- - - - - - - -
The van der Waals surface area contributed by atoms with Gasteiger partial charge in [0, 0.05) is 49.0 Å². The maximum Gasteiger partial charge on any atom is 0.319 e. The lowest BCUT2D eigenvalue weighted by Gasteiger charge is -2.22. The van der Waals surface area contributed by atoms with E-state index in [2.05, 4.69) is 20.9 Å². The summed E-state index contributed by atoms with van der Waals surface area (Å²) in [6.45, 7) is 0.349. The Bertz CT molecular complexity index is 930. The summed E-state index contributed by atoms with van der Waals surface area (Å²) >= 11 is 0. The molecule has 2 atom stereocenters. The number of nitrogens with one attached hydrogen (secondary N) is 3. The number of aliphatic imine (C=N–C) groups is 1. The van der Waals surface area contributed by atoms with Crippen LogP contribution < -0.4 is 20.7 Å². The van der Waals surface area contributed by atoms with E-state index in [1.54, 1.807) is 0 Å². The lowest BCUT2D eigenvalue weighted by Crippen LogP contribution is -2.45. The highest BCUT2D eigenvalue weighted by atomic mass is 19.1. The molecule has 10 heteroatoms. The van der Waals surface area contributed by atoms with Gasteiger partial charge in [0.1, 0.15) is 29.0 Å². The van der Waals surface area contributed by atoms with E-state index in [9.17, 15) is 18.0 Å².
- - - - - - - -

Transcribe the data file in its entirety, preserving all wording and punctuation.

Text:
The van der Waals surface area contributed by atoms with Gasteiger partial charge in [0, 0.05) is 49.0 Å². The maximum Gasteiger partial charge on any atom is 0.319 e. The lowest BCUT2D eigenvalue weighted by Gasteiger charge is -2.22. The van der Waals surface area contributed by atoms with E-state index in [2.05, 4.69) is 20.9 Å². The summed E-state index contributed by atoms with van der Waals surface area (Å²) in [6.45, 7) is 0.349. The Bertz CT molecular complexity index is 930. The summed E-state index contributed by atoms with van der Waals surface area (Å²) >= 11 is 0. The molecule has 2 atom stereocenters. The number of nitrogens with one attached hydrogen (secondary N) is 3. The number of aliphatic imine (C=N–C) groups is 1. The van der Waals surface area contributed by atoms with Crippen LogP contribution < -0.4 is 20.7 Å². The van der Waals surface area contributed by atoms with E-state index in [1.54, 1.807) is 0 Å². The lowest BCUT2D eigenvalue weighted by Crippen LogP contribution is -2.45. The highest BCUT2D eigenvalue weighted by atomic mass is 19.1. The molecule has 10 heteroatoms. The van der Waals surface area contributed by atoms with Gasteiger partial charge in [0.1, 0.15) is 29.0 Å². The van der Waals surface area contributed by atoms with E-state index in [9.17, 15) is 18.0 Å².